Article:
Patients with factitious disorders artificially generate, aggravate or feign injuries or illnesses, which can result in severe physical impairment and misuse of the healthcare system. The symptomatology is characterized by a protracted course of disease with frequent changes of practitioners and multiple invasive procedures due to anomalous, mostly chronic findings. Elaborate clinical presentations, lack of knowledge of disease characteristics and the fast-paced everyday clinical practice can lead to maintaining the disease through non-recognition or mistreatment.
Based on selective literature research and clinical case reports from a university clinic for plastic surgery, this article provides a review about common features of factitious disorders as well as treatment strategies.
If a factitious disorder is suspected, invasive treatments should be restricted and psychosomatic or psychiatric expertise obtained. Within an empathic physician-patient relation and with psychotherapeutic support, patients can be gradually introduced to the diagnosis and therapy options and treatment terminations could be avoided.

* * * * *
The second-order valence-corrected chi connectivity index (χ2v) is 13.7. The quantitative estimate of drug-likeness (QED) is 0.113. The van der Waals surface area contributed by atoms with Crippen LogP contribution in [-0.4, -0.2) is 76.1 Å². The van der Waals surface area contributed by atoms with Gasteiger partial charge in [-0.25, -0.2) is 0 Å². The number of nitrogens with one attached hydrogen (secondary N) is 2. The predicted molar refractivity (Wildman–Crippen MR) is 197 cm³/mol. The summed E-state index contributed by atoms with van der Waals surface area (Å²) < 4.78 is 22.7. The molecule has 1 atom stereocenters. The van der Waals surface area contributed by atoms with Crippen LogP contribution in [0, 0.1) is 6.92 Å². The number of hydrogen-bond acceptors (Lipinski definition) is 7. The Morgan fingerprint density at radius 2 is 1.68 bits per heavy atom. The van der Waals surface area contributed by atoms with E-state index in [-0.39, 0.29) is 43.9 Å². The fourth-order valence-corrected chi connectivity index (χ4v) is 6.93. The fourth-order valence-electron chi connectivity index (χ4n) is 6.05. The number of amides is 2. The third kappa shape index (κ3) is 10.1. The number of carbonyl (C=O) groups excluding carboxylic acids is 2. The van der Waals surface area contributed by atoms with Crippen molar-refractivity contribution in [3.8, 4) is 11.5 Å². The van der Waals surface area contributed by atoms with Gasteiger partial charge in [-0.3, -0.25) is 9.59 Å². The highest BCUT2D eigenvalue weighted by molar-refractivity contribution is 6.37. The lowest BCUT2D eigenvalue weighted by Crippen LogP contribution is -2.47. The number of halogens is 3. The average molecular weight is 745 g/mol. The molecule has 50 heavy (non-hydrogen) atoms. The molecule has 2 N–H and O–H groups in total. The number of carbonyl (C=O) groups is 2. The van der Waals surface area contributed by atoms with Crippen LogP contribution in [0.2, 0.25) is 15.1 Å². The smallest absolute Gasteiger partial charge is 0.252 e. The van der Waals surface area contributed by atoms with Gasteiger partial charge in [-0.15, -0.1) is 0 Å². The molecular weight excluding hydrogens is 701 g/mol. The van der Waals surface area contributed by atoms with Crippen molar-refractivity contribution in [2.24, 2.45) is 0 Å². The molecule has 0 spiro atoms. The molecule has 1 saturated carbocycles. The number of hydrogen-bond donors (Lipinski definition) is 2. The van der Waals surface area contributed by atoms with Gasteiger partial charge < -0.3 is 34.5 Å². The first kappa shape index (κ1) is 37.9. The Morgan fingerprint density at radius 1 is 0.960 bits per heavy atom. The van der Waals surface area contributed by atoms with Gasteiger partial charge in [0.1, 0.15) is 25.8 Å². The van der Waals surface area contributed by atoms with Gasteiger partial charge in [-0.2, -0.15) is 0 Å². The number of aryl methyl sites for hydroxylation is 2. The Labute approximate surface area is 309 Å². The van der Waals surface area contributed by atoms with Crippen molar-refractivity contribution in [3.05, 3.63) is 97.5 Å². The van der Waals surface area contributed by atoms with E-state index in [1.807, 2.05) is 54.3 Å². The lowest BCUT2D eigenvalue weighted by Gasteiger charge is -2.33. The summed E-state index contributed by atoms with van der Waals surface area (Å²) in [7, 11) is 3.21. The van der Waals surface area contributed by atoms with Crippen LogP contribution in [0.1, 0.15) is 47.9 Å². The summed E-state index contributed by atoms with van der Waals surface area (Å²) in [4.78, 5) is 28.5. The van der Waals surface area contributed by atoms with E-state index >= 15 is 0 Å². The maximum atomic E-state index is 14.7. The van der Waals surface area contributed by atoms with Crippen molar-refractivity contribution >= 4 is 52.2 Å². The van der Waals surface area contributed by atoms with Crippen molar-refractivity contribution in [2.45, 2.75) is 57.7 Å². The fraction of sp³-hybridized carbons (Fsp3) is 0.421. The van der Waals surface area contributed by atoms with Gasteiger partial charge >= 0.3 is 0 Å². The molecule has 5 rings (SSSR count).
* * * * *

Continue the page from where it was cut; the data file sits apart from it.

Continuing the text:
Knowledge of indicators for factitious disorders, which may become evident in medical history, findings and illness-affirming behaviour, is key to identify affected patients and initiate appropriate treatment. For this purpose, factitious disorders should be included in differential diagnostic considerations even in primarily somatic medical specialties. Since the diagnosis is often based on evidence and complicated by withheld information or medical confidentiality, the establishment of a central reporting register could facilitate the diagnostic process and improve therapy in the future.

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